3-month report (February 2013)

Simple engagement statistic

Simple engagement statistic: the affiliations of the people we have worked with this month e.g. through requests for advice and teaching support.

The research support team:

  • Offers free advice (30-120 minute meetings) to academics on a wide range of topics e.g. research data management (RDM), the Text Encoding Initiative (TEI), agent-based modelling (ABM), building an academic online presence
  • Supports academics in designing and writing funded project proposals 
  • Manages projects (PI, co-PI and PM roles) and leads IT-related work packages/tasks
  • Organises and contributes to a wide range of events e.g. Digital Humanities Summer School and the ABM get-together
  • Offers taught courses, and support teaching in departments e.g. TEI, academic online presence, ABM, RDM
  • Develops and maintains cutting-edge educational and research technologies e.g. the BehaviourComposer

Advice

Damaro project

University of Oxford Research Data Management website

Meriel ran two half-day Introduction to Research Data Management training events for Oxford researchers from the MPLS and Medical Sciences Divisions. These were the first instalments in a series (aimed at chiefly graduate students and researchers near the beginning of their career) which is being offered via all four academic divisions – there will be similar courses for Humanities and Social Sciences in Trinity term. The series grew out of a half-day course initially offered to the Medical Sciences Division: other divisions then asked for similar course. Meriel was also invited to contribute a lunchtime session on research data management, as part of the Humanities Division’s Ten Top Things Researchers Need to Know series. If you would like an RDM session for your group, send an email to: damaro@oucs.ox.ac.uk

Summary of advice:

  • James C helped colleagues in the Bodleian think through their use of the Fihrist TEI ODD to analyse Hebrew and Sanskrit texts. 
  • Howard worked with Dr. Recker in the Zoology department to plan 2 x 3 hour computer-practical  teaching exercises for sixty 2nd-year undergraduates
  • Martin helped MSt English Language students make decisions about dissertation options.
  • James C supported academics in both Theology and Modern Languages in writing funding proposals
  • James C and Jill met colleagues in Public Health to discuss a global health distance learning course.
  • Howard met a Masters student who wanted advice on how to get started in creating an ABM of electricity supply and demand in rural India.
  • James C proof-read and commented on AHRC and John Fell proposals for the Humanities department

Teaching

Oxford Text Archive

British National Corpus search results for "budge"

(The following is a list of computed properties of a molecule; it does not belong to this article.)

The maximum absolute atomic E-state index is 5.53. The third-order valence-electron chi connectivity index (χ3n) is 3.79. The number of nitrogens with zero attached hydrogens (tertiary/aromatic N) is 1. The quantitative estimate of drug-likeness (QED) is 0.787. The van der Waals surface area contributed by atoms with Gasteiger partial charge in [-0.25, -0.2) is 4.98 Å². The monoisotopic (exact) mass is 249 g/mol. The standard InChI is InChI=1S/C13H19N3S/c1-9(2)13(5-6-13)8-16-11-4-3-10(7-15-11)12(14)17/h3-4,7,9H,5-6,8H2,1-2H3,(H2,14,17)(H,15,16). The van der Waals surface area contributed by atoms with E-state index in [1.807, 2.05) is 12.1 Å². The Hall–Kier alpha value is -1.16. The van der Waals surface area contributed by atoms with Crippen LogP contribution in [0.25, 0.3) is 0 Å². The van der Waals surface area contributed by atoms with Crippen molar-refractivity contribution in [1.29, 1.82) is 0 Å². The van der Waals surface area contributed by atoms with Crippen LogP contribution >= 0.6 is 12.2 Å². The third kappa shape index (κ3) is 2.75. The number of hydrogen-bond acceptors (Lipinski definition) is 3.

Martin taught two courses on research methods for working with electronic text collections. In Michaelmas Term, the course ‘Using Corpora to Investigate English Usage’ was taught to the students on the new M.St. English Language course in the English Faculty. In-depth consultations were also given to individual students to assist them with data gathering and analysis for their assignments. In Hilary term, the 6-week course in ‘Corpus Linguistics’ was offered for the fourth consecutive year as an ITLP course, with attendance from Masters students from the Faculty of Linguistics, Phonetics and Philology (FLPP), where it was listed as an optional course. There were also participants from OUP, English, the Language Centre, Education, Anthropology, and other faculties. Both courses were taught in collaboration with Ylva. Martin also assists with induction presentations on research methods to humanities students in the Faculty of English and FLPP, together with faculty and library staff. 

Summary of teaching:

  • James C taught a full day course on TEI for the the British Library (focusing on manuscript description)
  • Meriel taught a half-day Introduction to research data management course for a group of DPhil students and PostDocs in the MPLS division.
  • Meriel taught a half-day Introduction to research data management course for the Medical Sciences division.
  • Meriel gave a lunchtime talk Ten top things researchers need to know about research data management for Humanities and Social Sciences divisions
  • Howard supported Dr. Recker in teaching the infectious disease control ABM practical (2 x 3-hour practicals for 60 2nd-year undergraduates in the Zoology department)
  • Howard (with Steve and Kate) taught the introduction to online presence ITLP course twice (open course and closed course for the social sciences department)
  • Howard (with Steve and Kate) taught the advanced online presence ITLP course
  • James C taught a Digital Manuscripts class for MSt students at Oriel College with Dr Eyal Poleg
  • Ken taught an Introduction to ABM course for 40 students at the Udayana University in Bali!

Projects

JISC DaMaRo project